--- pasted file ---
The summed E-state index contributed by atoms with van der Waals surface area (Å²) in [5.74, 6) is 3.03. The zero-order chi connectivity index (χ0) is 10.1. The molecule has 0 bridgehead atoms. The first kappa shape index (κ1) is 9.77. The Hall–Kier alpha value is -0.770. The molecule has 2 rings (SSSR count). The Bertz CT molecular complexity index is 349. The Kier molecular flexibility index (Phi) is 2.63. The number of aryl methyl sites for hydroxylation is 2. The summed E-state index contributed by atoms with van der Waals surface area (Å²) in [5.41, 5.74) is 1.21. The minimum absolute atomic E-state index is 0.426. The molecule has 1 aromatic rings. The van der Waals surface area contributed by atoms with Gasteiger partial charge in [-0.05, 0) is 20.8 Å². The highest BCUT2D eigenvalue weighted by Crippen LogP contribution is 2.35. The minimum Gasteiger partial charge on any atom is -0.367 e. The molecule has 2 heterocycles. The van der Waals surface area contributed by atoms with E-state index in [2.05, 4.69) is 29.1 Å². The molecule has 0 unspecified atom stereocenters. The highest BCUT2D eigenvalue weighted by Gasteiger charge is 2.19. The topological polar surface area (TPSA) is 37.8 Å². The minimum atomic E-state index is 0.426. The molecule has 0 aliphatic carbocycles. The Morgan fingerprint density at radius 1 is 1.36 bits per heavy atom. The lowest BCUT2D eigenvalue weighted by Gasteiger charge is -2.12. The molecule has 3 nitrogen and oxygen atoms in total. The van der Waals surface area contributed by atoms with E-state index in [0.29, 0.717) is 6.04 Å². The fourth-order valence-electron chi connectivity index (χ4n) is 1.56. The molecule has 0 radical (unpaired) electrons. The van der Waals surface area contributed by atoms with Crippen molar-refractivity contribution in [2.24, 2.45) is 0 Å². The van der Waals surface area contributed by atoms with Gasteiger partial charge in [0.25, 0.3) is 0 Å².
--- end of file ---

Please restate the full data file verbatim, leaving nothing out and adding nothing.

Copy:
The summed E-state index contributed by atoms with van der Waals surface area (Å²) in [5.74, 6) is 3.03. The zero-order chi connectivity index (χ0) is 10.1. The molecule has 0 bridgehead atoms. The first kappa shape index (κ1) is 9.77. The Hall–Kier alpha value is -0.770. The molecule has 2 rings (SSSR count). The Bertz CT molecular complexity index is 349. The Kier molecular flexibility index (Phi) is 2.63. The number of aryl methyl sites for hydroxylation is 2. The summed E-state index contributed by atoms with van der Waals surface area (Å²) in [5.41, 5.74) is 1.21. The minimum absolute atomic E-state index is 0.426. The molecule has 1 aromatic rings. The van der Waals surface area contributed by atoms with Gasteiger partial charge in [-0.05, 0) is 20.8 Å². The highest BCUT2D eigenvalue weighted by Crippen LogP contribution is 2.35. The minimum Gasteiger partial charge on any atom is -0.367 e. The molecule has 2 heterocycles. The van der Waals surface area contributed by atoms with E-state index in [2.05, 4.69) is 29.1 Å². The molecule has 0 unspecified atom stereocenters. The highest BCUT2D eigenvalue weighted by Gasteiger charge is 2.19. The topological polar surface area (TPSA) is 37.8 Å². The minimum atomic E-state index is 0.426. The molecule has 0 aliphatic carbocycles. The Morgan fingerprint density at radius 1 is 1.36 bits per heavy atom. The lowest BCUT2D eigenvalue weighted by Gasteiger charge is -2.12. The molecule has 3 nitrogen and oxygen atoms in total. The van der Waals surface area contributed by atoms with E-state index in [0.29, 0.717) is 6.04 Å². The fourth-order valence-electron chi connectivity index (χ4n) is 1.56. The molecule has 0 radical (unpaired) electrons. The van der Waals surface area contributed by atoms with Crippen molar-refractivity contribution in [2.24, 2.45) is 0 Å². The van der Waals surface area contributed by atoms with Gasteiger partial charge in [0.25, 0.3) is 0 Å².